The distortions and limits of Cuban agrarian policy were revealed when the crisis hit. "Three things have characterized it since 1960," analyzes Peter Rosset, FAO advisor and director of the Institute for Food and Development Policy in Oakland, California: "sugar, state enterprises and a fanatical passion for intensive use of the fuel based chemicals and technologies that typify conventional modern agriculture."

Very little oil has been found in Cuba, yet the huge and highly mechanized state enterprises--many of them sugar centers--required great amounts of oil. The USSR made a deal with Cuba to exchange sugar for oil at preferential prices. It was a closed circle that became a vicious one when the USSR dissolved and Cuba lost 85% of its commercial trade in one fell swoop.

Audacious steps had to be taken after years (1991 94) of attempting to deal with the scarcity crisis by what was called the "food plan" proved fruitless. That plan consisted of making numerous investments and moving massive numbers of voluntary workers to the almost paralyzed traditional agriculture sector. The most transcendental and promising new measure was to give over half of the country's cultivable land--up to now large state enterprises--to its workers in usufruct so that they could organize cooperatives and produce. Thus thee UBPCs came into being. They emerged as a top down decision due to the crisis and not from the bottom up in response to workers' demands, but they were born. At the same time, non state agricultural markets were opened throughout the country. After decades of speeches against the market, which was totally absent from economic plans, the laws of supply and demand came into play once again. With these sane measures, food production has been slowly increasing and its distribution has improved as well.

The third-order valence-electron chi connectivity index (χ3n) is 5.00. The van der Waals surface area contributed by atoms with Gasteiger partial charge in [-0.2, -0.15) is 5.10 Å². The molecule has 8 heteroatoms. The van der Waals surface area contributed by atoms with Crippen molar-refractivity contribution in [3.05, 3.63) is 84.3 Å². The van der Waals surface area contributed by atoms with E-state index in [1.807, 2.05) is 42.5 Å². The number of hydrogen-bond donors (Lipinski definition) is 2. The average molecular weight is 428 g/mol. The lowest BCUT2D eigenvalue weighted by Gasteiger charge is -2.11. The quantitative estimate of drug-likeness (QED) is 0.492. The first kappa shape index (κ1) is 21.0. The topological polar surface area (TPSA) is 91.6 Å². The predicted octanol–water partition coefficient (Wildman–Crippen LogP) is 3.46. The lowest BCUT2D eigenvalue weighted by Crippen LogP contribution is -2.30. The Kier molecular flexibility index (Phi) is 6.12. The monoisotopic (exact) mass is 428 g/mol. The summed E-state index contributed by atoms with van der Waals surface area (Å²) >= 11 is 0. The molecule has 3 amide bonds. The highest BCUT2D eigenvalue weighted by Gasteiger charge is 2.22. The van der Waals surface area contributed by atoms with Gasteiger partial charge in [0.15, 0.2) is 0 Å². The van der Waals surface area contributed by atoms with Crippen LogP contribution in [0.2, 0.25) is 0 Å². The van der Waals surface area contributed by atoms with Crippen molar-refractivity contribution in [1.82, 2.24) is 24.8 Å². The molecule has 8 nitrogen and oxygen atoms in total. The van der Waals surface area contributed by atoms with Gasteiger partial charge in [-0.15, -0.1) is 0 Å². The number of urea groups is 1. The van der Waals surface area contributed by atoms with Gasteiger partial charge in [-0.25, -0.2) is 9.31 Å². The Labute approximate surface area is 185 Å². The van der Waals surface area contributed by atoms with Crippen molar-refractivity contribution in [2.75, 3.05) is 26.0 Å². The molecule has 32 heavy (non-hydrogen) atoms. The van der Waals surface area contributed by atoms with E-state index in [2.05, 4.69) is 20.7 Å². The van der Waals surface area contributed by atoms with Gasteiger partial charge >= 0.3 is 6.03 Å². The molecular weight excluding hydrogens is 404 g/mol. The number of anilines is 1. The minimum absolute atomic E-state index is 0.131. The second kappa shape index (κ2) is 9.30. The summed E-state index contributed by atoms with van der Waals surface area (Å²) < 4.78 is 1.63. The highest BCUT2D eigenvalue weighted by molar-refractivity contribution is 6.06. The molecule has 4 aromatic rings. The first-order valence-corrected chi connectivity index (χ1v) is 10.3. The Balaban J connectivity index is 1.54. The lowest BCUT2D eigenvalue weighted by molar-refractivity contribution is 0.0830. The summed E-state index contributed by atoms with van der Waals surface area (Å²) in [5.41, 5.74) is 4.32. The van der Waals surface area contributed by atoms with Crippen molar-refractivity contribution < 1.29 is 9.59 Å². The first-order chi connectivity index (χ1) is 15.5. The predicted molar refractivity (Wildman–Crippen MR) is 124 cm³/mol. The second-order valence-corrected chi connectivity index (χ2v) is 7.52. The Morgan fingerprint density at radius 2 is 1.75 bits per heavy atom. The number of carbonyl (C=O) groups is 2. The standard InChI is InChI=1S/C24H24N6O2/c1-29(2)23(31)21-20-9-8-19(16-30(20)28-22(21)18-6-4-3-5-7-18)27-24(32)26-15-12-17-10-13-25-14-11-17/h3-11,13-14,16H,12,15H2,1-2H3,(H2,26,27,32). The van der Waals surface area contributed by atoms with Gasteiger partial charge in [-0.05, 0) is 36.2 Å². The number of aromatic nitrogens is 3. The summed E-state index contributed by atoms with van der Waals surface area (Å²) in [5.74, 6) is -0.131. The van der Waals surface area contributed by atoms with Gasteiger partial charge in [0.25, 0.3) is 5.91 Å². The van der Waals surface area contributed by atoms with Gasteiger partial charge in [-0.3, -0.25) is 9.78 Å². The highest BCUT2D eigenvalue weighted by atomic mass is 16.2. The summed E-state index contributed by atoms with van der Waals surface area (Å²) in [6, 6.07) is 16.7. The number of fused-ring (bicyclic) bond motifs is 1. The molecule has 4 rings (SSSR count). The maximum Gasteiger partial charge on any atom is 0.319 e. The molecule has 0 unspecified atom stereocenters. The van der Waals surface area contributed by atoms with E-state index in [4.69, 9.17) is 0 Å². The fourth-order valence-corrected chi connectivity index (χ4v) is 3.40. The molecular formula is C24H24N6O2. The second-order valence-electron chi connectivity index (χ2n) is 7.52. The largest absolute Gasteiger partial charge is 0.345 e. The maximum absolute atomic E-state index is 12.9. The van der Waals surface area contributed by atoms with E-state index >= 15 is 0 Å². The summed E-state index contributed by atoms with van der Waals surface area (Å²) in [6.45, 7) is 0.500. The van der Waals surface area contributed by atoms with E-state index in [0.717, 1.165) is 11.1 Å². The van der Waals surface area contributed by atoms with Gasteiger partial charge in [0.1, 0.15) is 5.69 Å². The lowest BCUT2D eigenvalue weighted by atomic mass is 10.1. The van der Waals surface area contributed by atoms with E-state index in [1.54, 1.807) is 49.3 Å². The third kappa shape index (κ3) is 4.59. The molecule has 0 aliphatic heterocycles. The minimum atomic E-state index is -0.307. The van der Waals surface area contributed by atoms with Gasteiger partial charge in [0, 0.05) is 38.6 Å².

Agroecological Revolution

As recently as 1990, Fidel Castro staunchly defended an extensive and highly mechanized agricultural policy: "We have very solid ideas and a total conviction that this is what has to happen in agriculture!" The crisis taught everyone humility. But at the same time it opened doors to another, more ecological vision. And although not everyone has passed through these doors which can no longer be closed, more and more people are starting to understand. The intelligence of Cuban men and women, strengthened and empowered by the revolution, started looking for the clues to solutions.

Petroleum intensive technology and imported chemicals gave way to technology intensive in national wisdom. What had been laboratory experiments went out to conquer Cuba's fields. Rosset himself states that "the conversion of an industrial agriculture to an organic or semi organic agriculture on the largest scale the world has ever known" is developing in Cuba today. As early as 1991, 56% of Cuban agricultural lands were already being treated with biological methods.

Tractors, paralyzed by the lack of fuel, tires or parts, gave way to oxen. One hundred thousand bulls were castrated in the first months to turn them into oxen. Cuban technology began to develop the multiple and combined plows of iron that turn over a lot of soil but respect the land. Throughout the country new soil management practices multiplied, with crop and pasture rotation. Cuba became the first country in the world to apply an azotic bacterial biofertilizer, made on the island, on a massive scale. In 1992 this led to a doubling of tomato, onion and cabbage production. That same year worms in over 170 worm cultivation centers produced nearly 100,000 tons of fertilizer. By 1994 more than 200 small scale manufacturing centers were producing biopesticides for local use.